September 30, 2009
the challenges of encouragement
With MS, it's so easy to become discouraged. It is the easier path, the one that comes most naturally as bits of your body fall apart, or cease to function reliably, or just plain get cranky. It's the same with most of life - looking at debt, or looking at career aspirations that go wonky, or trying and failing as we all do each and every day. MS adds a layer of mystique onto the regular challenges, making the chance of success entirely outside of our control.
There's a wonderful website, Despair.com, that markets posters and "motivational" things that play on our ease of discouragement. I love their stuff. It makes me laugh. But when I looked at their calendars, which I tend to buy every year and use as a cynical backdrop to my life, I realized something had changed.
I don't want to be cynical anymore. I want to be fresh as a daisy, cheered by a raindrop, looking forward to each new day with the hope of wonderment. I think I've always been a bit that way, but now I find I am rejecting the cynical side of me, focusing more on the optimistic side. There's no real reason for this, except that, really, most of my life has turned out wonderfully. I've even been rescued from a potentially damaging management career by physical illness. Before I could do much harm. I'm thankful for that.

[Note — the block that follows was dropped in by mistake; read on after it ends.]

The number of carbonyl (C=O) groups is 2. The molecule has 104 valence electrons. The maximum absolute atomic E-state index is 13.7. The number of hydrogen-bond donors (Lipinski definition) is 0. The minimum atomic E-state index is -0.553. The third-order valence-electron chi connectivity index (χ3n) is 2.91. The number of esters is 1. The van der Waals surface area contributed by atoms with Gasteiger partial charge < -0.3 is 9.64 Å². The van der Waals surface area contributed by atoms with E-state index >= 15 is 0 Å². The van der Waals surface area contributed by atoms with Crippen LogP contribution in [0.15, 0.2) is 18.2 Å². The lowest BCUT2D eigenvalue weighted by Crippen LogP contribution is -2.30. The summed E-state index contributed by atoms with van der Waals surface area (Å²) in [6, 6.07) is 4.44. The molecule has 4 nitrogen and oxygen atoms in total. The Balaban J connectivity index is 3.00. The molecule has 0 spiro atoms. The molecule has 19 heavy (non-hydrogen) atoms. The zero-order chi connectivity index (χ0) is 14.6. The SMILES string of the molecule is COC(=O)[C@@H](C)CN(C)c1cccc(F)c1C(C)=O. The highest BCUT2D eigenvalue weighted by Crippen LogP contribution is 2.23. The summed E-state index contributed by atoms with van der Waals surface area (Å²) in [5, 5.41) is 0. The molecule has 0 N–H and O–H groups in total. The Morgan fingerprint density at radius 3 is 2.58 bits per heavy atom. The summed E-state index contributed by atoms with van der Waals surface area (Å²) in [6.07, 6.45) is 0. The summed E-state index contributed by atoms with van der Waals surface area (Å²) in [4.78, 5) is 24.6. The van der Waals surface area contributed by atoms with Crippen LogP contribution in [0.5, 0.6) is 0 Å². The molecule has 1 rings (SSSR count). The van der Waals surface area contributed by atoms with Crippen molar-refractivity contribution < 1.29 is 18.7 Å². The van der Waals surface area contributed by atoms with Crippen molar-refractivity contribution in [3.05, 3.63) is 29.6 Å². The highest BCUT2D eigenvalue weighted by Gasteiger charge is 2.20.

But encouragement is tough. 'Buck up, buckaroo!" is inadequate, and all those posters exhorting us to let up and let God are just plain annoying.
When I was trying to encourage my children, I had the same difficulty as I have now, encouraging myself. Pasting encouragement on too thick destroys motivation. Telling myself I did well to get up and get showered this morning seems stupid. Not encouraging myself enough leads to feelings of failure - what? You only did that today? What were you doing the rest of the time?
Getting the balance right is tough. Our self-expectations are our toughest critics. How to get them on-side and helpful?
Tools to Life, an online web self-help program, touts the message that there are few things we can actually control in life - the chief one being our attitude. "My attitude is my decision" is a frequent statement, and it IS true. But how to maintain an attitude of self-encouragement without becoming a mockery of oneself? It feels silly to tell yourself that you are wonderful, but in reality, who else can do it effectively? If any external person says this, the immediate response (in my head anyway) is to say, "oh, but they don't know about...." Maybe part of accepting encouragement is learning to shut that denying part off. Maybe I'll try that.